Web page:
Thursday, May 19, 2016

An Update on Climate Change

This article from Forbes is a bit alarming!

The long-time champion of Capitalism that it is, Forbes, like any publication, has a duty to inform its readership of what's taking place in the world they live in, a readership that might otherwise rely on so-called human ingenuity and market solutions to solve problems. There are plenty of proposals in the pipeline that aim to mitigate the effects of climate change and manage the current rapidly escalating situation. Some of these techno-fixes are already being deployed. But the rapidity with which the situation is unfolding should be quite interesting to us all, whether we are capitalistic entrepreneurs dreaming up geo-engineering tricks or not.

Let's take a look at two particularly interesting charts.

The first shows global temperature changes since 1850 by year and month.

2016 so far is such an outlier.

Consider the following inferences that can be made by looking at the chart above -
  1. From 1850 to about 1900, temperatures were actually cooler than pre-industrial civilization times, even though, officially, we were well into the era of industrial civilization. Notice the (barely visible) thin horizontal white line at the 0 degree mark on the vertical scale. That line represents what is generally called the baseline. Lines below that represent temperatures below the "average for pre-industrial times". Lines above that represent temperatures above the "average for pre-industrial times". It's normal to expect some lines to fall below and some to fall above the average.
  2. Until about 1930, the lines are much more crowded when compared to after 1930.
  3. The lines become increasingly sparse as we go up in the chart. That means temperatures are increasing at a higher and higher rate, which is the mark of an exponential function.
  4. We can make out which line represents 2015 (it ends at the same temp differential where 2016 begins) and likewise, we can see where 2014 ends (although it's hard to trace most of it in the spaghetti mix) because that's where 2015 begins. What these last three years of data say is quite fascinating - temperature increases are speeding up. Not only are temperatures increasing, but the rate at which they are increasing is in itself growing.
Now, there's the factor of 2016 being an El Nino year and the sudden rapid increase may be attributable to that. The trend we see so far may not continue into the future so we will just have to wait and see. But it's also likely that El Nino simply serves to set off a growth trend that's been in the making for a long time.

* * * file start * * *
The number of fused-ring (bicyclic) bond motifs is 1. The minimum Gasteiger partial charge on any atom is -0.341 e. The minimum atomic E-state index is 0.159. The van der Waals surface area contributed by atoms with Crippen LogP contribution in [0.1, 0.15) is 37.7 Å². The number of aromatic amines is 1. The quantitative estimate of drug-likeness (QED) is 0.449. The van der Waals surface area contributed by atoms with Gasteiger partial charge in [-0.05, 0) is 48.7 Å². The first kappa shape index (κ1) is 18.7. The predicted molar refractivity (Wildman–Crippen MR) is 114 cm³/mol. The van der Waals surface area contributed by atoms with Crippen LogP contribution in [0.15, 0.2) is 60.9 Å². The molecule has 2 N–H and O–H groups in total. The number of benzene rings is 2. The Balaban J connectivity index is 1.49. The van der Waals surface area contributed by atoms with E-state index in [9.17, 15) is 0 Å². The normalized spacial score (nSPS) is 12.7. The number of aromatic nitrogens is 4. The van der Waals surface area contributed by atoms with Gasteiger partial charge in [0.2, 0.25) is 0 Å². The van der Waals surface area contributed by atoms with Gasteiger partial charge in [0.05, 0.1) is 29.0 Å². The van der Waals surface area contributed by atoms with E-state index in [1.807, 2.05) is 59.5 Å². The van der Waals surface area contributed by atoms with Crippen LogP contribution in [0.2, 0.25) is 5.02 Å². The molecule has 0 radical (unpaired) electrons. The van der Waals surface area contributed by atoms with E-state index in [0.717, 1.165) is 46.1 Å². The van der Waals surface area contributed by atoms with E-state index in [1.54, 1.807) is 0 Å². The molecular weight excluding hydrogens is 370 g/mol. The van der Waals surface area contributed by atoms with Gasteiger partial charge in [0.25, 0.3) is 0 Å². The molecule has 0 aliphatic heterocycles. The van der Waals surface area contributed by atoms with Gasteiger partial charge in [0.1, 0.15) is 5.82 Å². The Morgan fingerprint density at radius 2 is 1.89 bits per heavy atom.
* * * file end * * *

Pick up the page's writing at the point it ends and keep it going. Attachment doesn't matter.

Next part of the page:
The other chart is really just another representation of this same data. It's an animation that shows how temperatures are spiraling out toward the often-stated hypothetical, political target of containing temperature increase to 2 degrees Celcius above baseline.

As before, we can see the increasing rate at which the spiral progresses outward as the years go by. 

Whether we take the abrupt jump of temperatures in 2016 as a sign of the beginning of Abrupt Climate Change is to a certain extent, a matter of opinion. But that's the data we have. Whether we're at the start of a new phase in climate change or not, high temperatures as those we have been seeing this year so far have the potential to set off processes that bring further higher temperatures.

We live in interesting times, to say the least. Let's not make the mistake of assuming that climate change is just an anomaly, a thorn on the otherwise rosy path of progress that civilization has afforded humanity over the last few hundred years. The dawn of industrial civilization, in hindsight, is instead yet another milestone on the long path of separation from nature that humanity has embarked on many thousands of years ago. Some say it began with agriculture, some say it began with the use of tools, or with the invention of language. The longer we go back, the more dramatic our present time would appear. But even if we consider the last 200 years, the changes we're seeing around us are truly monumental. Ocean acidification, Arctic and Antarctic sea ice loss, mass species collapse on land and in the oceans, wildfires that burn hotter and bigger, extreme weather events such as droughts and floods and the slowing of the jet stream are just some of the manifestations of a rapidly changing planet.